Review: Marek Stanisz, Przedmowy romantyków. Kreacje autorskie, idee programowe, gry z czytelnikiem. Kraków 2007. „Studia Dziewiętnastowieczne”
The text is a review of Marek Stanisz’s book which takes up the subject of ideological and rhetorical aspects of literary prefaces. The author attempts to describe the changes that literary prefaces underwent in the romantic epoch and also teaches about the theoretical problems connected with this issue. A complete effect of often revealing the analyses is the picture of the preface as a balanced research subject. Stanisz’s consideration is set into a literary history scheme imposing a widespread view on Polish romanticism being an epoch restricted by Adam Mickiewicz’s pioneering appearances on the one hand and Cyprian Norwid’s critical revisionism on the other hand.
Review: Wiesław Rzońca, Norwid a romantyzm. Warszawa 2005
The text reviews Wiesław Rzońca’s book, in which the author convincingly proves the thesis that Norwid belonged to the third generation of Polish romantic poets, after the subsequent imitators of inspired poets. In the light of the reviewer’s opinion, the thesis is fully validated with facts. It can thus be concluded that the hundred years dispute over the forms of Norwid’s presence in Polish romanticism is satisfactorily settled in the book in question.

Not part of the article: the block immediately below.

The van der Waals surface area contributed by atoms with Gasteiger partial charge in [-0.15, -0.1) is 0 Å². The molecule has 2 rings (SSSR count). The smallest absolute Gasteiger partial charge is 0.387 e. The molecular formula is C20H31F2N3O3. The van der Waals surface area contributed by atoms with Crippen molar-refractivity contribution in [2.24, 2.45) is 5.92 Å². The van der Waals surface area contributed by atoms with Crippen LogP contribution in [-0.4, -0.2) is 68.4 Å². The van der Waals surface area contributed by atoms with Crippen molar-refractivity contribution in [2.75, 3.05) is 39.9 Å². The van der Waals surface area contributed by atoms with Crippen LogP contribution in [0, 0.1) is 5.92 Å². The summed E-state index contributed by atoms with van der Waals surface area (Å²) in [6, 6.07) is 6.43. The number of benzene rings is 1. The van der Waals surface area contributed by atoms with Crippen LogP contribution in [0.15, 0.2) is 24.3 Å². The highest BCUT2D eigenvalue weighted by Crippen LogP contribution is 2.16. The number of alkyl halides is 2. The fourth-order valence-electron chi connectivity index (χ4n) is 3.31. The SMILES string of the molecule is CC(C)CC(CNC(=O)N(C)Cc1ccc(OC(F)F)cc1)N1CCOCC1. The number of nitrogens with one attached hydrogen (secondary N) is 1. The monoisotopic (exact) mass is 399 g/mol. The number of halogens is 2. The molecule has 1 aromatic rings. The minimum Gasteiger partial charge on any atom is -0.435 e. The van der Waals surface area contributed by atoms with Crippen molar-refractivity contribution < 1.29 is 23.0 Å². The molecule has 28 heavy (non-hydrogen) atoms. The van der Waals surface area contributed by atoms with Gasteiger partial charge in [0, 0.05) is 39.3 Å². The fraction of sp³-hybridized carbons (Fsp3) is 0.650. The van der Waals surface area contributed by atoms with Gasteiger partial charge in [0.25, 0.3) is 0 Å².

Review: Rüdiger Safranski, Romantik. Eine deutsche Affäre. München 2007
The text analyses Rüdiger Safranski’s monograph on romanticism and its significance to German culture. The reviewer evaluates the usability of Safranski’s thesis on the existence of two terms related to romanticism: romanticism as an epoch in literary history (“die Romantik”) and the romantic – a form of awareness present also nowadays (“das Romantische”). The text discusses German criticism reactions to Safranski’s monograph and its position against the state of research on romanticism in Germany.
Obituary: Ewa Jolanta Głębicka (March 20th, 1953 – August 20th, 2008)
The text is a posthumous remembrance of Ewa Jolanta Głębicka, a distinguished expert in classical, medieval, and renaissance literature, a meritorious editor of the works of Plato, Aristotle, Jan Kochanowski, Franciszek Dionizy Kniaźnin, Andrzej Maksymilian Fredro, and Szymon Starowolski, as well as a remarkable translator with numerous achievements in translation from Latin and modern languages.